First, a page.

Linux, by comparison, is large and clunky, with multiple code layers. The BSP in particular requires a lot of memory, and the OS can be slow to boot due to the complex file structure and amount of code.
FreeRTOS is more difficult to develop, due to the lack of the MMU. Whenever the device hits an error or snag it simply reboots, which makes it very difficult to identify bugs, and leads to a more frustrating development journey overall.
Linux is definitely the stronger contender here. When developing an embedded system, it is much simpler to find a driver for your hardware, and these are often provided by the manufacturer. There is more supported hardware for Linux than FreeRTOS currently, and therefore there is more choice and better opportunity for optimization without extending development time.
Furthermore, as Linux is a larger and more feature-rich OS there is a greater range of products that it is easier to develop for, including AI features and high resolution touch-screen displays.
Embedded Linux also has many programming language options, including Java, C#, C and C++.
FreeRTOS is only written in C and C++, which can be frustrating for some engineers, however most embedded applications are written in one of these two languages so this is usually not a problem.
As stated above, the MMU makes debugging much easier for Linux, however debugging as a whole is a very similar experience for both Embedded Linux and FreeRTOS.
With the two operating systems the debugger connects differently; with Linux, the program is run through the debugger, and the IDE connects to it. With FreeRTOS, engineer’s often use JTag.
FreeRTOS wins here – as it does not require an MMU to run, microcontrollers can be used, which are cheaper than application controllers. FreeRTOS simply has less code and therefore a smaller memory footprint, so less RAM and flash memory are also required.
Linux currently is better supported. Drivers and Daemons for most hardware can be found online, so whatever the project, the engineers have a starting point. There is also a very active forum, where thousands of questions have been answered.
However, choosing FreeRTOS means gaining the benefits of a regular and periodic support updates from AWS, and the fact that currently it has reduced popularity actually could help with security, as it is a less popular target for hackers.
Also, while Linux is better supported at a whole, Amazon’s ownership of FreeRTOS makes it perfectly placed for integration with Amazon products such as Alexa. AWS also has an advanced over-the-air update system that can be used with FreeRTOS, making it a good candidate for use in IoT systems.
FreeRTOS is also quickly catching Linux up with supported hardware and in the wider community, so this section may need altering in the next couple of years!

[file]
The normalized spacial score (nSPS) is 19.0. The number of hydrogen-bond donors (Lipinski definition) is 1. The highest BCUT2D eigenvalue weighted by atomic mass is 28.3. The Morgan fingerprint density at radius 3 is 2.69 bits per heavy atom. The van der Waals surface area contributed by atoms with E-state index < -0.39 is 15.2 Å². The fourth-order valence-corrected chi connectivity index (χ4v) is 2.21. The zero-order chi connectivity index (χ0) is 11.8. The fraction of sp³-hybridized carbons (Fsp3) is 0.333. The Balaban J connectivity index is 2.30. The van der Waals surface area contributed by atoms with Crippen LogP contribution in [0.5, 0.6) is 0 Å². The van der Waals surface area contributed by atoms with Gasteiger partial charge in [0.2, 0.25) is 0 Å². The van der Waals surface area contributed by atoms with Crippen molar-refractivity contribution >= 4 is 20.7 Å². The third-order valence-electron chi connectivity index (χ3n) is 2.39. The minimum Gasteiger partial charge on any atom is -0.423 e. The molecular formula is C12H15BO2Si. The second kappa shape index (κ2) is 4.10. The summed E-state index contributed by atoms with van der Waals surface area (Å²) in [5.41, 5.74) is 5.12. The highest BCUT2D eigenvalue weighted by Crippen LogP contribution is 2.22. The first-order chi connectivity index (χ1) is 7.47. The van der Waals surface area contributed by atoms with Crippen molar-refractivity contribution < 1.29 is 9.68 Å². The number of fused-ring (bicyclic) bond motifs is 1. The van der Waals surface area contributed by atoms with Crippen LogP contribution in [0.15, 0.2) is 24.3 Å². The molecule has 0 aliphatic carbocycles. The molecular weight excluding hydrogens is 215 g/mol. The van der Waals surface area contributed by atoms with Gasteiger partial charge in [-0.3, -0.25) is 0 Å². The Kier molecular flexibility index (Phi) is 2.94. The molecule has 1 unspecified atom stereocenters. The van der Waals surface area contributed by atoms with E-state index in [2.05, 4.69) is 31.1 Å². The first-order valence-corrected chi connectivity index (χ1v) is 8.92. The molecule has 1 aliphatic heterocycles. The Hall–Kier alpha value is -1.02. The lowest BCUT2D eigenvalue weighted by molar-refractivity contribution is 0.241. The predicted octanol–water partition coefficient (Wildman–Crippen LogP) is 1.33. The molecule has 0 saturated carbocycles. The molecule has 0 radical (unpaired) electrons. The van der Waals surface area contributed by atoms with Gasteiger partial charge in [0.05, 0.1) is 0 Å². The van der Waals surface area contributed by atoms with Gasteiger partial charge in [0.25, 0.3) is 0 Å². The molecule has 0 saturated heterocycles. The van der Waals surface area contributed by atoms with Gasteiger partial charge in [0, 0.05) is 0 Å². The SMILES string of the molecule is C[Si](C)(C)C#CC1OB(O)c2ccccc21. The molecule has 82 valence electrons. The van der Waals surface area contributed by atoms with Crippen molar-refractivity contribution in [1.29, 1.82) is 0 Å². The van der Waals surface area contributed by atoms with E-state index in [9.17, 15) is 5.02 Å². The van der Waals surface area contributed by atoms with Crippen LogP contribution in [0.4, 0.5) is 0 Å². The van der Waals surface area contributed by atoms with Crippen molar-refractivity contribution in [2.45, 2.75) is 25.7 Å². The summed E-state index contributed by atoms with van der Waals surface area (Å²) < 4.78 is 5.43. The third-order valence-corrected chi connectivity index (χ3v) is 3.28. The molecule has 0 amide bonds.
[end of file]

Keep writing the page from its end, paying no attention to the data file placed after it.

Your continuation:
There are many reasons why a business may wish to port FreeRTOS over to Linux or vice versa. For Embedded Linux to FreeRTOS, this is usually to leverage the cheaper hardware to lower unit costs, especially for high-volume products.
The work-flow for porting Linux to FreeRTOS runs a little bit like this:
- Hone down memory footprint
- Remove or adapt LibC functions to work with FreeRTOS. FreeRTOS does not have the majority of LibC functions used to make Linux easier. In fact, leaving them in when porting can corrupt memory and cause the program to crash.
- Modelling code – as the original application was written to run on Linux, it will be too different at this stage for a clean transfer. Therefore, code must be added to model the application as Linux within FreeRTOS to make it work.
- Re-write network related code.
Reasons for porting to Linux from FreeRTOS may be to take advantage of the enhanced feature set and support to run display or more resource hungry hardware.
Porting to Linux is simpler, as hardware access can be done with user-mode Linux drivers. In a way, the application will do this itself. However, the same network recode will be required.
In conclusion, both operating systems clearly have key advantages over the other that make them better suited for different projects. They both allow full control of the hardware, and have similar development time when starting with equal experience.
However, most software engineers are currently more experienced with Linux. In addition, Linux comes with the extra support and flexibility of distribution choice and supported hardware.
Overall, we would recommend Embedded Linux as a starting point.
Nevertheless, FreeRTOS remains a valuable option for many applications – particularly as it continues to gain more support and catches up with Embedded Linux on functionality.